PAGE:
RTNN Celebrates Nano Day in Chapel Hill

On October 13th, RTNN honored National Nanotechnology Day at the Chapel Hill Public Library. Visitors were invited to explore science at the nanoscale by participating in a variety of hands-on activities. Library patrons tried on clean room suits, made “nano” ice cream, designed photomasks, examined samples with light microscopes, and more! Participants and volunteers had a blast celebrating the nanometer and learning from each other. The RTNN will return to the library in April 2019 with a scanning electron microscope in tow during the North Carolina Science Festival.

Focused Ion Beam Short Course

NC State’s Analytical Instrumentation Facility will offer another Focused Ion Beam (FIB) short course on April 27th. The short course includes lectures covering an introduction to the FIB technique, an overview of the principles and operation of the FIB as well as applications such as FIB prepared SEM and TEM cross section. Also, there will be hands on demos of these applications on the AIF Quanta Dual Beam FIB-SEM. To ensure each student receives a maximum of time on the FIB, the course will be limited to 4 participants.

For more details and to register, please contact Fred Stevie at fred_stevie@ncsu.edu. Registration costs: $50 for academic, government, and non-profit participants; $350 for industry participants.

Atomic Force Microscopy (AFM) Workshop

Join us for presentations by academic and industry researchers conducting AFM work. There will also be demonstrations of Bruker’s Dimension Icon with time devoted to test samples. Coffee, tea and donuts will be provided in the morning.
Lunch will be provided at 11:00am for attendees who register.

Schedule:

Technical Talks
9:00 to 11:00 am
Teer 203

“Combined AFM and Vertical Light-Sheet Sideways Microscopy for Living Cell Studies”
Presenter: Dr. Mike Falvo

“New Modes for New Research – From Nanomechanics to Conductivity in Liquid”
Presenter: Dr. Thomas Mueller

Dimension Icon Demos
12:00 to 3:00 pm
Fitzpatrick 1557

Click here for more information, or contact Dr. Mark Walters (mark.walters@duke.edu), Director of SMIF. Register for the workshop here!

Technical Talk Abstracts:

“New AFM modes from Nanomechanics to Conductivity in liquid”
Dr. Thomas Meuller, Director of Applications Development

The Atomic Force Microscope has evolved from a laboratory sensation in the late 80’s to a widely used tool in materials and life science research today. Numerous innovations have driven this evolution, in particular the introduction of new imaging modalities and the parallel development of AFM probe technology, leading to a vast expansion of samples accessible and information revealed by AFM.

In this seminar we will focus on the very advances in Bruker’s AFM technology, including both, novel modes and probes, and the new information they make available enabling new research today. In life sciences, we will show how the evolution of modes from contact to Tapping and PeakForce Tapping has enabled a range of studies from sub molecular structure, where Pyne et al have studied such subtle phenomena as the variability of the DNA double helix structure, to imaging mammalian cells, with first and only AFM images of microvilli on live cells, and extending to cell biomechanical studies that unravel Nanomechanical signatures of cell state, disease progress, and the role of cell membrane receptors. In materials research, we will cover the latest advances in quantitative Nanomechanics of heterogeneous polymer samples and composites at high spatial resolution and at interfaces with PeakForce QNM, FastForce Volume, and contact resonance. Finally, we will cover our most recent extensions of AFM electrical measurements. Having pioneered conductivity measurements on soft and fragile samples with PeakForce TUNA, we have introduced analogous subsurface and impedance measurements with PeakForce sMiM, as well as conductivity in liquid and nanoscale electrochemical measurements with PeakForce SECM.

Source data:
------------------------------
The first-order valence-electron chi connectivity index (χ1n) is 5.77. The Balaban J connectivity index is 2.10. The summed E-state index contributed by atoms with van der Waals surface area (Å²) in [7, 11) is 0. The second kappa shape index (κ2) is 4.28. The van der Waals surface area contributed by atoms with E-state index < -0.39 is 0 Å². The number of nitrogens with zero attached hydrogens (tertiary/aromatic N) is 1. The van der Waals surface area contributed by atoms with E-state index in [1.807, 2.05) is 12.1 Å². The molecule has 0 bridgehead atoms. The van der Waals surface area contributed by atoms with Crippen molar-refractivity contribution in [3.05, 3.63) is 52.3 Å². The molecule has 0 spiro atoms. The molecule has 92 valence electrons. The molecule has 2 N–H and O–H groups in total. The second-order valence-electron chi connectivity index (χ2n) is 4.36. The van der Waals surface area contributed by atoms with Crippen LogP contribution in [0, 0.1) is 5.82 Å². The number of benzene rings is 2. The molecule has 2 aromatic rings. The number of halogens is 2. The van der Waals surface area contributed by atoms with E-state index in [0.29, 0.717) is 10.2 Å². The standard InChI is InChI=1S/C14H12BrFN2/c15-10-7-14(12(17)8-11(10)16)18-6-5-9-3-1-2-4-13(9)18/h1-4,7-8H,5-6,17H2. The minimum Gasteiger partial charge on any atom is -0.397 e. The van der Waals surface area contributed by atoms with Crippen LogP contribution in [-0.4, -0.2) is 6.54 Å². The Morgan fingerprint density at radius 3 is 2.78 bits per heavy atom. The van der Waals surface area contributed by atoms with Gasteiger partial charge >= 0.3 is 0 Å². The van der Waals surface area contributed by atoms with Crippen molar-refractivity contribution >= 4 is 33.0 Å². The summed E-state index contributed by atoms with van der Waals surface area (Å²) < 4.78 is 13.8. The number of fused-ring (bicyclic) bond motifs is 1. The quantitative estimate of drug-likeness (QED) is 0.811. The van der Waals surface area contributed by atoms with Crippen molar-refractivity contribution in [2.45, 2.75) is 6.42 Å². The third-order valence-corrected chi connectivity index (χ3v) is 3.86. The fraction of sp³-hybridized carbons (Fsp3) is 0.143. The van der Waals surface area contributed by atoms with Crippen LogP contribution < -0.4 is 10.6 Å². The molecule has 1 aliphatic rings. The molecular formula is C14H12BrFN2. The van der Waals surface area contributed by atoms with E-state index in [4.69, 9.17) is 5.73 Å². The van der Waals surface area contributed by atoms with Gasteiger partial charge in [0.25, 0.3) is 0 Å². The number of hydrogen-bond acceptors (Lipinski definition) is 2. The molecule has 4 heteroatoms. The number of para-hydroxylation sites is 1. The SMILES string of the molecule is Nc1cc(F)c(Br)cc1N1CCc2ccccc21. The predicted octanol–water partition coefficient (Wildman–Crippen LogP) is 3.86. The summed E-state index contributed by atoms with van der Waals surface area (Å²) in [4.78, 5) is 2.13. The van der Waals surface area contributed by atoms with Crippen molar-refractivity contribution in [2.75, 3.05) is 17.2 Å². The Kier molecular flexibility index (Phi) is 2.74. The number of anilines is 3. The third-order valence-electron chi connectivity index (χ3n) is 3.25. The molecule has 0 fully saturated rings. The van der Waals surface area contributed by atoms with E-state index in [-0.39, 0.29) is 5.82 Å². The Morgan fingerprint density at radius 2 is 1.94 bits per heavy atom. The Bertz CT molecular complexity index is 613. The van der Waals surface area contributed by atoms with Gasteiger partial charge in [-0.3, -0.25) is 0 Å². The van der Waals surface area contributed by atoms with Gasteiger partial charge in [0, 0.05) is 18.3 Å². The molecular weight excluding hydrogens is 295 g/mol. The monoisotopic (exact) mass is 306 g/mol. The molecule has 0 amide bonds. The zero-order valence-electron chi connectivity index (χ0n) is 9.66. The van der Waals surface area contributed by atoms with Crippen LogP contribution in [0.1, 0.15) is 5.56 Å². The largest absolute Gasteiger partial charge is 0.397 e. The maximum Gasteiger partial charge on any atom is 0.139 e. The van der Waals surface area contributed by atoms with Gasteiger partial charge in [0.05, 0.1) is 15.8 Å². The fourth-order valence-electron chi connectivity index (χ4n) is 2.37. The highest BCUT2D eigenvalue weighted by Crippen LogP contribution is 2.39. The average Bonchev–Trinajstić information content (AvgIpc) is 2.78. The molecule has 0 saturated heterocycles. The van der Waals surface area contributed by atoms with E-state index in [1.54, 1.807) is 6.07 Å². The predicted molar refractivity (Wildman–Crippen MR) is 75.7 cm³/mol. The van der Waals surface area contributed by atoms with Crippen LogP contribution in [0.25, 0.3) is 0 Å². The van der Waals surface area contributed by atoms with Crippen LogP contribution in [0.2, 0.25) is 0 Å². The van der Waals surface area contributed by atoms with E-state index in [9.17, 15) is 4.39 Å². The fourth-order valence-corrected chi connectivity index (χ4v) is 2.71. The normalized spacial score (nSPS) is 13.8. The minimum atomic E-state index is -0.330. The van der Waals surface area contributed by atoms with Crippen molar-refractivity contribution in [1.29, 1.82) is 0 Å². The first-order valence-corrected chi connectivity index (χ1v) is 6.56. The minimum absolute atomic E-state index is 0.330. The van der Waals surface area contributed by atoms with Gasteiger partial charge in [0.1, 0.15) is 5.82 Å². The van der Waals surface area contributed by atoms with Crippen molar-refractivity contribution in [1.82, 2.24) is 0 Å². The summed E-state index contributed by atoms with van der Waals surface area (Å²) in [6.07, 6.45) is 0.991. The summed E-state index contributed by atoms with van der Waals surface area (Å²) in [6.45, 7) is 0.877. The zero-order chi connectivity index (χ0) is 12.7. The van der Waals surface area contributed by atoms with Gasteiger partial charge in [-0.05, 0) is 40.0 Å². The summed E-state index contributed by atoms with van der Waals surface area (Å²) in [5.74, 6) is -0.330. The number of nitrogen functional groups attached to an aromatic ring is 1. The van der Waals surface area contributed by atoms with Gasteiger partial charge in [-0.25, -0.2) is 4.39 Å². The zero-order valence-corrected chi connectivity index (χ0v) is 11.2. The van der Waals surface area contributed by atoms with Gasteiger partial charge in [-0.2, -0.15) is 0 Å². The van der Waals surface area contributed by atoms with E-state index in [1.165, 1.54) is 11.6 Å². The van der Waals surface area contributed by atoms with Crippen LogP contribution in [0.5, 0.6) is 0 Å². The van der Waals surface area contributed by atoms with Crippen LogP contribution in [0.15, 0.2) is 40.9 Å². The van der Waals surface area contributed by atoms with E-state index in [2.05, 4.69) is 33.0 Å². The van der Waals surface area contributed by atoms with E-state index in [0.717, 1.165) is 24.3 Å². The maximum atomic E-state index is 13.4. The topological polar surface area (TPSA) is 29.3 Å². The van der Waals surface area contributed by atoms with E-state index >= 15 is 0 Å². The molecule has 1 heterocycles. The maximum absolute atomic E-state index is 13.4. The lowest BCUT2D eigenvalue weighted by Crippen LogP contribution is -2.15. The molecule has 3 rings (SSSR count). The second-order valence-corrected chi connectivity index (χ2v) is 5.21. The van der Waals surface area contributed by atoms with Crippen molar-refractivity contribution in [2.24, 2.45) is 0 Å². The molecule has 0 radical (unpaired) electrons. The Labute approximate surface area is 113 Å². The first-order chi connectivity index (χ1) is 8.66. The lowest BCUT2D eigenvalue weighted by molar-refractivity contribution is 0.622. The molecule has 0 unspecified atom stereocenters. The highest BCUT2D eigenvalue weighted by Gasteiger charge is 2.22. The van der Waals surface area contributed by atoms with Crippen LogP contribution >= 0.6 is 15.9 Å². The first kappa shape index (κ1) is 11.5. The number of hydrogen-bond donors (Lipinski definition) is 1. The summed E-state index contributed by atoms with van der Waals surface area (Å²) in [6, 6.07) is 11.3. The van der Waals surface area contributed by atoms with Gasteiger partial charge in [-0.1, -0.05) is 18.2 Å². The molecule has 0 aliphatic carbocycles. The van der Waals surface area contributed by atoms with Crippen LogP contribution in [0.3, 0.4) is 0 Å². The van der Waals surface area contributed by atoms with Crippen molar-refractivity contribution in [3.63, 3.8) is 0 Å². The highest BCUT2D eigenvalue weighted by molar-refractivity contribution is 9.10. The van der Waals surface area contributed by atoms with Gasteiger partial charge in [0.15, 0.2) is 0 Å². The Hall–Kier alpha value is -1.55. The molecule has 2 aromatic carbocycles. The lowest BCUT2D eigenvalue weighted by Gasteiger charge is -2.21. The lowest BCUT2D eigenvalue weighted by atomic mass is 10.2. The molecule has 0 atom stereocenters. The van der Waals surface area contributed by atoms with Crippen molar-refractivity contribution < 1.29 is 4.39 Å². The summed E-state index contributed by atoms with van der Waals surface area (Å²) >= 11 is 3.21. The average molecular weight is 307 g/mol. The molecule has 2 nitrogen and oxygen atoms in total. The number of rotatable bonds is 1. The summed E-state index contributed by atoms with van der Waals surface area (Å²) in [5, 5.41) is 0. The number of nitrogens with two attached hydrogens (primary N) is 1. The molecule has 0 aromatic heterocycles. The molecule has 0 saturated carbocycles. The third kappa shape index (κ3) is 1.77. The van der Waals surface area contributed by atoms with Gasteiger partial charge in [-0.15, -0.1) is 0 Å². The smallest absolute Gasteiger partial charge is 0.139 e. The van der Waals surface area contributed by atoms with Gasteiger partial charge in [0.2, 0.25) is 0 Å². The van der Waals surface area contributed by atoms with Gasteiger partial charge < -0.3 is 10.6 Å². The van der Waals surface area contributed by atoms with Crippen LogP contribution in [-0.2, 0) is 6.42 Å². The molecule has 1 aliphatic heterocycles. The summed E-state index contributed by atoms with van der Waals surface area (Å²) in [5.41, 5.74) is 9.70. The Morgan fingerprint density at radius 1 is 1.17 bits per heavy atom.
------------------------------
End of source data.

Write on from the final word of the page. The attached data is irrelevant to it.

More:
“Combined AFM and Vertical Light-Sheet Sideways Microscopy for Living Cell Studies”
Mike Falvo, Kellie Beicker, Evan Nelsen, Tim O’Brien, Richard Superfine

The ability of living cells to withstand external mechanical forces and convert mechanical stimuli into biological responses is essential to the physical integrity and biological functions of the cell. Abnormal cellular response to mechanical stimuli has been correlated with disease states, including cancer. Structural information related to rearrangement of the cytoskeletal structure, induced strains, and biochemical distributions are metrics for understanding cell response. However, structural information during applied stress is limited by our ability to image the cells under load, especially in the direction of applied force. In order to study the mechanics of single cells and subcellular components under load, we developed a unique imaging system that combines an atomic force microscope (AFM) with a new imaging technique called vertical light-sheet sideways microscopy (VLSSM). VLSSM combines pathway rotated imaging to facilitate the viewing of downward cell deformation by the applied force of the AFM tip and vertical light-sheet illumination to improve the signal-to-noise ratio achieved by illumination of a thin vertical slice of the cell. The combined AFM-VLSSM system enables simultaneous millisecond imaging and pico-Newton resolution force measurements. We use this new technique to observe force rupture events correlated with detachment of single membrane tethers from a functionalized AFM tip. Force rupture events are correlated with motion of the membrane and intracellular motion, including nuclear deformation attributed to nano-Newton forces applied to attachments at the cell membrane.